“They don’t have to show us Catch-22,” the old woman answered. “The law says they don’t have to.”
“What law says they don’t have to?”
Forty-five years ago the famous exchange in Joseph Heller’s novel was a prescient description of the paradigm now being realized by the self-destructive governments of the West.
All these speech codes remain non-specific, so that everyone will learn to self-censor broadly, hoping to comply somehow with the Catch-22 that no one is allowed to see. Rather than create the expensive and inefficient apparatus of the totalitarian state — secret police, a network of informers, brainwashing, torture, and a gulag — the soft totalitarian state simply applies a method designed to induce its citizens to perform the repression on themselves.
It’s a very effective technique, and is probably farthest advanced in the UK. An article in the Daily Mail tells the story of Codie Stott, a teenager who was arrested for “racism” because she didn’t want to sit with fellow students who spoke only in Urdu. Robert Whelan, deputy director of the Civitas think-tank, said this:
A lot of these arrests don’t result in prosecutions — their aim is to frighten us into self-censorship until we watch everything we say.
Similarly, the authorities did not give Mikko Ellilä the charges — meaning that he could not know what specific speech code he had violated — and therefore, if he were to be charged, the message to other bloggers would be to self-censor in hope of remaining within the law. But — and this is important — there only has to be an occasional charge filed in order to make this stratagem successful.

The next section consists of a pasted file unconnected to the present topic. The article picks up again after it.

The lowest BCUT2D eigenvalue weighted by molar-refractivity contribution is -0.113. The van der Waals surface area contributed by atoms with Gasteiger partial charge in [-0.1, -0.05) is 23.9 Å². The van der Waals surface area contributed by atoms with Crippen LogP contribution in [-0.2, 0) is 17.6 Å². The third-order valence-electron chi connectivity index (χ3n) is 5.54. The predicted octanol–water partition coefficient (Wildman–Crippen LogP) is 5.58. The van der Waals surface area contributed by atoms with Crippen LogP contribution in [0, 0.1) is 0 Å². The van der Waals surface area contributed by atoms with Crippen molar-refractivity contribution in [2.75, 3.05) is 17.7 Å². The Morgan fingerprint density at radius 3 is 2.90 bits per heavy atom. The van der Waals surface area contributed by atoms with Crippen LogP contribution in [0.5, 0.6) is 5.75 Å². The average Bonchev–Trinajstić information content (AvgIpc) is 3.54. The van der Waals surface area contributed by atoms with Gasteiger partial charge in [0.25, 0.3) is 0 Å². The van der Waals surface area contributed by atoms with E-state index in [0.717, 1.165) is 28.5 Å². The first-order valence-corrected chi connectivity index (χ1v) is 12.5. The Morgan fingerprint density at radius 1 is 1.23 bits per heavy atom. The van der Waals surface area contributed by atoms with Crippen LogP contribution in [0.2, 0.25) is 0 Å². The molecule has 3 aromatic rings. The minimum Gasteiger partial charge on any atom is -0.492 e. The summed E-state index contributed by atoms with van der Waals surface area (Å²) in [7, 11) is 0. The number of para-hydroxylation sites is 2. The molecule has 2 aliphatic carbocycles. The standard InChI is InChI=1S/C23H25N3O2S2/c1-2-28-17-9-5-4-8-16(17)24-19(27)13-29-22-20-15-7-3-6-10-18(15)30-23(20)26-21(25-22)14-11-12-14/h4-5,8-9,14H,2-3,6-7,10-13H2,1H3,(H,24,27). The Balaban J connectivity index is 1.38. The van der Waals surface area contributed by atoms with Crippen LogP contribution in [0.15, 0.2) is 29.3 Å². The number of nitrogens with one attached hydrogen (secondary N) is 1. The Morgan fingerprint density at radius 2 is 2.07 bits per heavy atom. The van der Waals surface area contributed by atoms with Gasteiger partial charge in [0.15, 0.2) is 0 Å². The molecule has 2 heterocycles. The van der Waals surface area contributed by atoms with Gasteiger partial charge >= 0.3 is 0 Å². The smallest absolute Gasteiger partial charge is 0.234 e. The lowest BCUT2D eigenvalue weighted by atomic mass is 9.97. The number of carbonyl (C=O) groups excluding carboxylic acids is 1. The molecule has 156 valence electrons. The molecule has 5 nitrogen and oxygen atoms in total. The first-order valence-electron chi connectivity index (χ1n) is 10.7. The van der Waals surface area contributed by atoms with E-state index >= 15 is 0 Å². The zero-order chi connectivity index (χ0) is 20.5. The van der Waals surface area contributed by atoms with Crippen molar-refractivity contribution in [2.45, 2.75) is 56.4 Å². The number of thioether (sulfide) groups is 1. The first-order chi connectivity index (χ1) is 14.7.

Random violence — random negative reinforcement, like shooting people in the head, but for no discernible reason — is the most efficient way to get the citizenry to behave with absolute compliance. The condition thus produced is cognitive dissonance — the shattered self, the disjointed mind, a psychological no-man’s land.
Dymphna spent many years working with victims of domestic abuse at a battered women’s shelter. One of the things she learned from her experience was that the most effective tool of control for an abuser was the capricious, intermittent, and unpredictable application of violence. If the abuser were to use a rational and consistent system, the victim could figure out the rules and simply comply. An irrational pattern of violence destroys the victim’s self-integration and creates an absolutely supple partner, a passive vessel waiting to be filled by her abusive master.
The same principle applies to political systems. Soft totalitarianism requires rules that are so general and unspecific that citizens comply with anything and everything, no matter how irrational, because people always try to find a rule, even where there is none. It’s human nature.
Simultaneously, by forcing people to hear and mouth nonsense over and over again, and to pretend to believe it, the system destroys their self-worth.
And then, in a ludicrous attempt to fix the dysfunctional products of this noxious regimen, the same people have to be given classes in “self-esteem”.
Do you think I have just described the United States public school system?
That’s some catch, that Catch-22.